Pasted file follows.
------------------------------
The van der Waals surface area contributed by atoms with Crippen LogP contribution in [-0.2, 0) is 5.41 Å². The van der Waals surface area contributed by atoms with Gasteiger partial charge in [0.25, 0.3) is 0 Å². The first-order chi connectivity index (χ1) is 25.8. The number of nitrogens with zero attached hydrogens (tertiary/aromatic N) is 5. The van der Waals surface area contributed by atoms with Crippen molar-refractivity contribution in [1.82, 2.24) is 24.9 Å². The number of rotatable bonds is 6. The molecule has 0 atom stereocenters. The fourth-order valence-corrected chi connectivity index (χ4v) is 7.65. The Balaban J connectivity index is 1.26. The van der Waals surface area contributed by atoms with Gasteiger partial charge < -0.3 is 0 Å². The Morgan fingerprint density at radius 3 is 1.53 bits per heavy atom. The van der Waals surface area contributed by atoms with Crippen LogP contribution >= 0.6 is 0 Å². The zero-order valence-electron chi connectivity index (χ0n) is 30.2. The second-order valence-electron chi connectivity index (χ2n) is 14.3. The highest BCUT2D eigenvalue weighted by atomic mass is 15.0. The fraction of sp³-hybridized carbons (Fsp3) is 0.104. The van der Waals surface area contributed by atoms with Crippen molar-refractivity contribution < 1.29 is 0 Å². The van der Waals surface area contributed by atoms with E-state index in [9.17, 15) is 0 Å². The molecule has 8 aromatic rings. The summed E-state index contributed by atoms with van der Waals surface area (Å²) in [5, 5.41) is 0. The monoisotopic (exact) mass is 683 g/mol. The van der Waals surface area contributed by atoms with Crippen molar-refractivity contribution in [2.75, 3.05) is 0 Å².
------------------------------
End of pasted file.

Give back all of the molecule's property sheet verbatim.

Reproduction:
The van der Waals surface area contributed by atoms with Crippen LogP contribution in [-0.2, 0) is 5.41 Å². The van der Waals surface area contributed by atoms with Gasteiger partial charge in [0.25, 0.3) is 0 Å². The first-order chi connectivity index (χ1) is 25.8. The number of nitrogens with zero attached hydrogens (tertiary/aromatic N) is 5. The van der Waals surface area contributed by atoms with Crippen molar-refractivity contribution in [1.82, 2.24) is 24.9 Å². The number of rotatable bonds is 6. The molecule has 0 atom stereocenters. The fourth-order valence-corrected chi connectivity index (χ4v) is 7.65. The Balaban J connectivity index is 1.26. The van der Waals surface area contributed by atoms with Gasteiger partial charge < -0.3 is 0 Å². The Morgan fingerprint density at radius 3 is 1.53 bits per heavy atom. The van der Waals surface area contributed by atoms with Crippen LogP contribution >= 0.6 is 0 Å². The zero-order valence-electron chi connectivity index (χ0n) is 30.2. The second-order valence-electron chi connectivity index (χ2n) is 14.3. The highest BCUT2D eigenvalue weighted by atomic mass is 15.0. The fraction of sp³-hybridized carbons (Fsp3) is 0.104. The van der Waals surface area contributed by atoms with Crippen molar-refractivity contribution < 1.29 is 0 Å². The van der Waals surface area contributed by atoms with E-state index in [9.17, 15) is 0 Å². The molecule has 8 aromatic rings. The summed E-state index contributed by atoms with van der Waals surface area (Å²) in [5, 5.41) is 0. The monoisotopic (exact) mass is 683 g/mol. The van der Waals surface area contributed by atoms with Crippen molar-refractivity contribution in [2.75, 3.05) is 0 Å².